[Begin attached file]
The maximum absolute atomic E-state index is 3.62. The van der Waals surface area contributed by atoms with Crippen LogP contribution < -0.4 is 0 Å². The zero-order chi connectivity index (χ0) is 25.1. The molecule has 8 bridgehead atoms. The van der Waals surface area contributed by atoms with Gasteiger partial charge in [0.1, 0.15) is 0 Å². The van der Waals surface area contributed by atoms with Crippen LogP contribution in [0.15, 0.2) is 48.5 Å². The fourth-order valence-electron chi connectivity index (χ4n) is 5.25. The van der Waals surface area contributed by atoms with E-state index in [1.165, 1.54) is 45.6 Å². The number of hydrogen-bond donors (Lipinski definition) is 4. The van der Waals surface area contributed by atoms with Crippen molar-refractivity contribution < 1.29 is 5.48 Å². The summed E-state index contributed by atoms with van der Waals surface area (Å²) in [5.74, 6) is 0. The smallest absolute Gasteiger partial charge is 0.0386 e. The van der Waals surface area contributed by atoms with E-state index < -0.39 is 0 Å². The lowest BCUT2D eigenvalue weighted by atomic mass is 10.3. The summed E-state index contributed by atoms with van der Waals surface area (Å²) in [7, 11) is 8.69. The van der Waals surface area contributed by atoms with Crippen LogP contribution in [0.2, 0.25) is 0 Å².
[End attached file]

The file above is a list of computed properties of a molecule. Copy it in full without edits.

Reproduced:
The maximum absolute atomic E-state index is 3.62. The van der Waals surface area contributed by atoms with Crippen LogP contribution < -0.4 is 0 Å². The zero-order chi connectivity index (χ0) is 25.1. The molecule has 8 bridgehead atoms. The van der Waals surface area contributed by atoms with Gasteiger partial charge in [0.1, 0.15) is 0 Å². The van der Waals surface area contributed by atoms with Crippen LogP contribution in [0.15, 0.2) is 48.5 Å². The fourth-order valence-electron chi connectivity index (χ4n) is 5.25. The van der Waals surface area contributed by atoms with E-state index in [1.165, 1.54) is 45.6 Å². The number of hydrogen-bond donors (Lipinski definition) is 4. The van der Waals surface area contributed by atoms with Crippen molar-refractivity contribution < 1.29 is 5.48 Å². The summed E-state index contributed by atoms with van der Waals surface area (Å²) in [5.74, 6) is 0. The smallest absolute Gasteiger partial charge is 0.0386 e. The van der Waals surface area contributed by atoms with E-state index < -0.39 is 0 Å². The lowest BCUT2D eigenvalue weighted by atomic mass is 10.3. The summed E-state index contributed by atoms with van der Waals surface area (Å²) in [7, 11) is 8.69. The van der Waals surface area contributed by atoms with Crippen LogP contribution in [0.2, 0.25) is 0 Å².